Canada said on Sunday it expected a 45 billion euro ($60.49 billion) rescue package for Greece to grow in size as doubts emerged over whether the joint EU-IMF aid would be enough to avert a default.

Saddled with huge debt and a swollen deficit, Greece bowed to intense pressure from financial markets on Friday and formally requested aid, triggering what would be the first bailout of a member of the 11-year-old single currency bloc.

Athens has already announced billions of euros in budget cuts, including tax hikes and reductions in public sector wages, but is now in talks with the European Union and IMF on additional steps to get the aid flowing.

IMF Managing Director Dominique Strauss-Kahn issued a statement on Sunday saying those talks had accelerated and expressing confidence in Greece's determination to get its economy back on track.

But Canada's Finance Minister Jim Flaherty said the package would end up being more than had been said previously, declining to specify the amounts being discussed.

German Finance Minister Wolfgang Schaeuble warned Greece that a tough restructuring of its economy was unavoidable and an absolute prerequisite if Berlin and the EU were to approve the aid Greece has requested.

Schaeuble's French counterpart Christine Lagarde promised to hold Greece accountable for unsuitable economic policies that pushed its 2009 budget deficit to 13.6 percent of gross domestic product (GDP) and its debt to 115 percent of economic output.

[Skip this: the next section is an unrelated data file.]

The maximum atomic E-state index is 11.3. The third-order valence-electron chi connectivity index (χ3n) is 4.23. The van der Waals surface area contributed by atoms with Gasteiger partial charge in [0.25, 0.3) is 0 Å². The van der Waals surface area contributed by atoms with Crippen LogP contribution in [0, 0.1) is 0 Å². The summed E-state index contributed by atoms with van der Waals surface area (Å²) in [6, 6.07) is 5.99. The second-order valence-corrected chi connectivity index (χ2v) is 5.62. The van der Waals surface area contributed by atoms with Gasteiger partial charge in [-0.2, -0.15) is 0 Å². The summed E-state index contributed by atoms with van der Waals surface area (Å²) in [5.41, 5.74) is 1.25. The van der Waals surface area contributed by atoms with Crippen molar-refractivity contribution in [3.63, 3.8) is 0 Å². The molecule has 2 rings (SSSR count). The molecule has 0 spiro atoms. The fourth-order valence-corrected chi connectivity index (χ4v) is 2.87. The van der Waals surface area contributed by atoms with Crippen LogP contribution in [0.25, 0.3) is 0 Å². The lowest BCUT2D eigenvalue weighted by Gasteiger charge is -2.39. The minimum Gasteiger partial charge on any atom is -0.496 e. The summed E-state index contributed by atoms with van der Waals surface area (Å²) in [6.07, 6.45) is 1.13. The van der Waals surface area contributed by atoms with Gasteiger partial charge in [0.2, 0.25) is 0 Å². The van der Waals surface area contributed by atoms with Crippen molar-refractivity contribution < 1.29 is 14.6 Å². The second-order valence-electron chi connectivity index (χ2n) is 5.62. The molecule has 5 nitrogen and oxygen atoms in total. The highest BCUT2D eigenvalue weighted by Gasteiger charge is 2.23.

She described the aid package as a cocktail of indulgence and great strictness, telling the Journal du Dimanche weekly that Greece's partners would closely monitor its progress and put their foot on the brake if Athens reneged on commitments.

Germany and France, the biggest economies in the 16-nation euro zone, are due to provide about half of the 30 billion euros in aid the EU has tentatively pledged for Greece, with the IMF expected to put up the remaining 15 billion.


Only days after Greece requested the aid, doubts were already emerging over whether the package was large enough to calm market fears of a debt default.

Those fears have pushed the yield on Greek 10-year bonds above 8.7 percent, a whopping 567 basis points over the rates on benchmark German Bunds.

This has made it prohibitively expensive for Athens to service its mountain of debt. Greece's formal request for aid on Friday did little to ease market pressures.

Ben May, European economist at Capital Economics, said the aid package was no panacea given growing doubts about Greece's ability to cut its debt to a sustainable level.

By formally asking for financial assistance from Europe and the IMF, Greece has reduced the chances of a damaging near-term financing crisis, but considerable uncertainties remain, he said.

One big risk to Greece's economic plans is public opposition to further austerity steps. Greek riot police fired teargas at protesters who held an impromptu march through central Athens on Friday to protest against more budget cuts.

A poll released on Saturday showed that roughly two-thirds of Greeks believe Prime Minister George Papandreou's socialist government was either too slow to react or handled the economy poorly as the country's fiscal crisis deepened.

Center-left newspaper Eleftherotypia said the specter of Hungary was haunting Papandreou's government. Voters in Hungary booted out the socialist government this month after it tried to push through painful IMF-ordered budget cuts.

(Additional reporting by Sophie Hardach in Paris, George Georgiopolous in Athens, Tracy Rucinski in Madrid; Writing by Noah Barkin; Editing by Ralph Boulton)